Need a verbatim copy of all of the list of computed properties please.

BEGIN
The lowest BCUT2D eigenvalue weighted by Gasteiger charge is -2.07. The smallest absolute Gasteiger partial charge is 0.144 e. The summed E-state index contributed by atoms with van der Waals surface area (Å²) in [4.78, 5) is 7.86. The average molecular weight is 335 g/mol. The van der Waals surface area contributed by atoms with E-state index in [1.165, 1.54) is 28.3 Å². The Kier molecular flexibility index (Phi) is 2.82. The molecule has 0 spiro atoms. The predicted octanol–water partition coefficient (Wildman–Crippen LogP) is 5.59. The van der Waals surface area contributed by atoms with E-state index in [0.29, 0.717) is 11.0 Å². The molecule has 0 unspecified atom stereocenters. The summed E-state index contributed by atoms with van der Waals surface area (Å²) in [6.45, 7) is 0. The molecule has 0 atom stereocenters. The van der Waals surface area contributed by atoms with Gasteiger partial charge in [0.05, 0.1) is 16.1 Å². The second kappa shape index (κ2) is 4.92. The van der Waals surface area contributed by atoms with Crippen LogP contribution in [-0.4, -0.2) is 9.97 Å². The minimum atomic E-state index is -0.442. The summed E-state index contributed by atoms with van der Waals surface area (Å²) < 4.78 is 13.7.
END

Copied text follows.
The lowest BCUT2D eigenvalue weighted by Gasteiger charge is -2.07. The smallest absolute Gasteiger partial charge is 0.144 e. The summed E-state index contributed by atoms with van der Waals surface area (Å²) in [4.78, 5) is 7.86. The average molecular weight is 335 g/mol. The van der Waals surface area contributed by atoms with E-state index in [1.165, 1.54) is 28.3 Å². The Kier molecular flexibility index (Phi) is 2.82. The molecule has 0 spiro atoms. The predicted octanol–water partition coefficient (Wildman–Crippen LogP) is 5.59. The van der Waals surface area contributed by atoms with E-state index in [0.29, 0.717) is 11.0 Å². The molecule has 0 unspecified atom stereocenters. The summed E-state index contributed by atoms with van der Waals surface area (Å²) in [6.45, 7) is 0. The molecule has 0 atom stereocenters. The van der Waals surface area contributed by atoms with Gasteiger partial charge in [0.05, 0.1) is 16.1 Å². The second kappa shape index (κ2) is 4.92. The van der Waals surface area contributed by atoms with Crippen LogP contribution in [-0.4, -0.2) is 9.97 Å². The minimum atomic E-state index is -0.442. The summed E-state index contributed by atoms with van der Waals surface area (Å²) < 4.78 is 13.7.